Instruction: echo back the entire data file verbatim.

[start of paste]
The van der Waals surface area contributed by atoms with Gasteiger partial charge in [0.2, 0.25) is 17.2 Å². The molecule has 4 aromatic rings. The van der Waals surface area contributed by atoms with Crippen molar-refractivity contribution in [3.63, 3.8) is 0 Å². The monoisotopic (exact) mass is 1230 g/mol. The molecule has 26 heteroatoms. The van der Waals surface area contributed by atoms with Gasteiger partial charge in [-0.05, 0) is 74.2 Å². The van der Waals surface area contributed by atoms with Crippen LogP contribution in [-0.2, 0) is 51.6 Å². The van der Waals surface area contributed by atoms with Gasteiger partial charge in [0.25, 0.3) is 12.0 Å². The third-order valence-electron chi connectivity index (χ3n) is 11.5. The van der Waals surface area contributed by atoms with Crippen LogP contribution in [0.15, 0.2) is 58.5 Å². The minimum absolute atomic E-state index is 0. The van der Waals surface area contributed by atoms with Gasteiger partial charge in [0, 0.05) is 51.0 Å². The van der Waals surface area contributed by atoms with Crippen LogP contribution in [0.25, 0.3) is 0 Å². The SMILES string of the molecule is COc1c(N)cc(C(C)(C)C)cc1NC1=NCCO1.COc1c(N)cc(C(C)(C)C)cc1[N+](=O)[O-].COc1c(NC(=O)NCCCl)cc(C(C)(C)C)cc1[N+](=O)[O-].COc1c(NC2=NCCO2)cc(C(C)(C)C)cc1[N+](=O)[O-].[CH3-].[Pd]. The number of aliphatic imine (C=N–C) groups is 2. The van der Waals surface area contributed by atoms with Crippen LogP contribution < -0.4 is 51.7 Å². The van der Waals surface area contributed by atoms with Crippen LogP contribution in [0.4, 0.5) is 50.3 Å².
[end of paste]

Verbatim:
The van der Waals surface area contributed by atoms with Gasteiger partial charge in [0.2, 0.25) is 17.2 Å². The molecule has 4 aromatic rings. The van der Waals surface area contributed by atoms with Crippen molar-refractivity contribution in [3.63, 3.8) is 0 Å². The monoisotopic (exact) mass is 1230 g/mol. The molecule has 26 heteroatoms. The van der Waals surface area contributed by atoms with Gasteiger partial charge in [-0.05, 0) is 74.2 Å². The van der Waals surface area contributed by atoms with Crippen LogP contribution in [-0.2, 0) is 51.6 Å². The van der Waals surface area contributed by atoms with Gasteiger partial charge in [0.25, 0.3) is 12.0 Å². The third-order valence-electron chi connectivity index (χ3n) is 11.5. The van der Waals surface area contributed by atoms with Crippen LogP contribution in [0.15, 0.2) is 58.5 Å². The minimum absolute atomic E-state index is 0. The van der Waals surface area contributed by atoms with Gasteiger partial charge in [0, 0.05) is 51.0 Å². The van der Waals surface area contributed by atoms with Crippen LogP contribution in [0.25, 0.3) is 0 Å². The SMILES string of the molecule is COc1c(N)cc(C(C)(C)C)cc1NC1=NCCO1.COc1c(N)cc(C(C)(C)C)cc1[N+](=O)[O-].COc1c(NC(=O)NCCCl)cc(C(C)(C)C)cc1[N+](=O)[O-].COc1c(NC2=NCCO2)cc(C(C)(C)C)cc1[N+](=O)[O-].[CH3-].[Pd]. The number of aliphatic imine (C=N–C) groups is 2. The van der Waals surface area contributed by atoms with Crippen LogP contribution < -0.4 is 51.7 Å². The van der Waals surface area contributed by atoms with Crippen LogP contribution in [0.4, 0.5) is 50.3 Å².